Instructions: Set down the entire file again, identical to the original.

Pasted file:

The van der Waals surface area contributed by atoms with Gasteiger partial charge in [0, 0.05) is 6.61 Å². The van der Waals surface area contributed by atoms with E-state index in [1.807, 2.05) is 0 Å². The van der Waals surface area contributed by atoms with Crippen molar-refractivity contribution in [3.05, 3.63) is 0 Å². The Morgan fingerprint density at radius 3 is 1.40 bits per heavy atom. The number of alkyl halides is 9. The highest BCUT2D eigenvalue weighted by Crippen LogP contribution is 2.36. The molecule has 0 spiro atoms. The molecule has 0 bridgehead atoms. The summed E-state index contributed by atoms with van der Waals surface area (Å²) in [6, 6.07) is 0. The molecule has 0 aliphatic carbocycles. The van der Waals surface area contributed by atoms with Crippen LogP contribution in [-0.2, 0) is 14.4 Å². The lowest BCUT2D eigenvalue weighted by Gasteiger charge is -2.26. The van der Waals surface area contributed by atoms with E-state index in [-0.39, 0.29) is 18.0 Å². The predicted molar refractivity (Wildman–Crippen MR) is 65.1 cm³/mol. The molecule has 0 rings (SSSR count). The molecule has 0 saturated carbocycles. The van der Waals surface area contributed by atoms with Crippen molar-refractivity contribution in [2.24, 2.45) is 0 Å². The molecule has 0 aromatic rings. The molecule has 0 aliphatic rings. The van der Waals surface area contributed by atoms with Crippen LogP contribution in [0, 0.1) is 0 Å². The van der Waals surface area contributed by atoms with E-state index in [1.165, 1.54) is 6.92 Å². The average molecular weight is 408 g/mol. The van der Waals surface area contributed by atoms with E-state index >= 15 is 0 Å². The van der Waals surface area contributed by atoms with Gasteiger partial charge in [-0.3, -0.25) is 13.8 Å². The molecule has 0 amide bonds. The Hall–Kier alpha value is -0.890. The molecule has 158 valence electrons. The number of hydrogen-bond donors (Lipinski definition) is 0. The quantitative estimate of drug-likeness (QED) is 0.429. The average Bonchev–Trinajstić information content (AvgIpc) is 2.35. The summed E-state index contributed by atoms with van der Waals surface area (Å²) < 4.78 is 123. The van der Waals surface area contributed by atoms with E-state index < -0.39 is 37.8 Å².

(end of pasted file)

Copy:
The van der Waals surface area contributed by atoms with Gasteiger partial charge in [0, 0.05) is 6.61 Å². The van der Waals surface area contributed by atoms with E-state index in [1.807, 2.05) is 0 Å². The van der Waals surface area contributed by atoms with Crippen molar-refractivity contribution in [3.05, 3.63) is 0 Å². The Morgan fingerprint density at radius 3 is 1.40 bits per heavy atom. The number of alkyl halides is 9. The highest BCUT2D eigenvalue weighted by Crippen LogP contribution is 2.36. The molecule has 0 spiro atoms. The molecule has 0 bridgehead atoms. The summed E-state index contributed by atoms with van der Waals surface area (Å²) in [6, 6.07) is 0. The molecule has 0 aliphatic carbocycles. The van der Waals surface area contributed by atoms with Crippen LogP contribution in [-0.2, 0) is 14.4 Å². The lowest BCUT2D eigenvalue weighted by Gasteiger charge is -2.26. The van der Waals surface area contributed by atoms with E-state index in [-0.39, 0.29) is 18.0 Å². The predicted molar refractivity (Wildman–Crippen MR) is 65.1 cm³/mol. The molecule has 0 rings (SSSR count). The molecule has 0 saturated carbocycles. The van der Waals surface area contributed by atoms with Crippen molar-refractivity contribution in [2.24, 2.45) is 0 Å². The molecule has 0 aromatic rings. The molecule has 0 aliphatic rings. The van der Waals surface area contributed by atoms with Crippen LogP contribution in [0, 0.1) is 0 Å². The van der Waals surface area contributed by atoms with E-state index in [1.165, 1.54) is 6.92 Å². The average molecular weight is 408 g/mol. The van der Waals surface area contributed by atoms with E-state index >= 15 is 0 Å². The van der Waals surface area contributed by atoms with Gasteiger partial charge in [-0.3, -0.25) is 13.8 Å². The molecule has 0 amide bonds. The Hall–Kier alpha value is -0.890. The molecule has 158 valence electrons. The number of hydrogen-bond donors (Lipinski definition) is 0. The quantitative estimate of drug-likeness (QED) is 0.429. The average Bonchev–Trinajstić information content (AvgIpc) is 2.35. The summed E-state index contributed by atoms with van der Waals surface area (Å²) < 4.78 is 123. The van der Waals surface area contributed by atoms with E-state index < -0.39 is 37.8 Å².